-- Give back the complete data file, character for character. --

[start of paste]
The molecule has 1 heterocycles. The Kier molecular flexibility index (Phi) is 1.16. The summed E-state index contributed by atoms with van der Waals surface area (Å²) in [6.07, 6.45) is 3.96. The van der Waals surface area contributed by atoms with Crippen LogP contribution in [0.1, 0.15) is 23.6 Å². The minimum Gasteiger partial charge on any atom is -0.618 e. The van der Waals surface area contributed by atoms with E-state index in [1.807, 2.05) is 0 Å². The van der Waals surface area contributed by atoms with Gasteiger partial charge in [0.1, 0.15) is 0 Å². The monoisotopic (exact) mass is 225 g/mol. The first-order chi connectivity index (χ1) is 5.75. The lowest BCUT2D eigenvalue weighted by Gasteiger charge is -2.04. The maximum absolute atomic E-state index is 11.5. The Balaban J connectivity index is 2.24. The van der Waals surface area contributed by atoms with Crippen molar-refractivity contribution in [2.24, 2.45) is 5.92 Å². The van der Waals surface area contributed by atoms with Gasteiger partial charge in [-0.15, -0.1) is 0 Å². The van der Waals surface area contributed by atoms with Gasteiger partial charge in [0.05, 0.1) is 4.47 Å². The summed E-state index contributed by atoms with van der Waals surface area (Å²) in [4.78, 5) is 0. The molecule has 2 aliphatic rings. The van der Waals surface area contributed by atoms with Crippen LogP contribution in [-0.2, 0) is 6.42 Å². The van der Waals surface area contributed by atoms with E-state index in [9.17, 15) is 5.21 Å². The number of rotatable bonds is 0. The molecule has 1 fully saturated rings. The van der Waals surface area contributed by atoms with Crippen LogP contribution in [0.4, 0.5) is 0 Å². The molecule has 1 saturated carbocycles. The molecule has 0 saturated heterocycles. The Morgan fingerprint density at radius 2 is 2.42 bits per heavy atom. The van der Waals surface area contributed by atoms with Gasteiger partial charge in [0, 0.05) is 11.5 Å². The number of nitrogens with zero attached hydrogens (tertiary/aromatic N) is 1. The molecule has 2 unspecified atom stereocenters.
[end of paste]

The molecule has 1 heterocycles. The Kier molecular flexibility index (Phi) is 1.16. The summed E-state index contributed by atoms with van der Waals surface area (Å²) in [6.07, 6.45) is 3.96. The van der Waals surface area contributed by atoms with Crippen LogP contribution in [0.1, 0.15) is 23.6 Å². The minimum Gasteiger partial charge on any atom is -0.618 e. The van der Waals surface area contributed by atoms with E-state index in [1.807, 2.05) is 0 Å². The van der Waals surface area contributed by atoms with Gasteiger partial charge in [0.1, 0.15) is 0 Å². The monoisotopic (exact) mass is 225 g/mol. The first-order chi connectivity index (χ1) is 5.75. The lowest BCUT2D eigenvalue weighted by Gasteiger charge is -2.04. The maximum absolute atomic E-state index is 11.5. The Balaban J connectivity index is 2.24. The van der Waals surface area contributed by atoms with Crippen molar-refractivity contribution in [2.24, 2.45) is 5.92 Å². The van der Waals surface area contributed by atoms with Gasteiger partial charge in [-0.15, -0.1) is 0 Å². The van der Waals surface area contributed by atoms with Gasteiger partial charge in [0.05, 0.1) is 4.47 Å². The summed E-state index contributed by atoms with van der Waals surface area (Å²) in [4.78, 5) is 0. The molecule has 2 aliphatic rings. The van der Waals surface area contributed by atoms with Crippen LogP contribution in [-0.2, 0) is 6.42 Å². The van der Waals surface area contributed by atoms with E-state index in [9.17, 15) is 5.21 Å². The number of rotatable bonds is 0. The molecule has 1 fully saturated rings. The van der Waals surface area contributed by atoms with Crippen LogP contribution in [0.4, 0.5) is 0 Å². The molecule has 1 saturated carbocycles. The molecule has 0 saturated heterocycles. The Morgan fingerprint density at radius 2 is 2.42 bits per heavy atom. The van der Waals surface area contributed by atoms with Gasteiger partial charge in [0, 0.05) is 11.5 Å². The number of nitrogens with zero attached hydrogens (tertiary/aromatic N) is 1. The molecule has 2 unspecified atom stereocenters.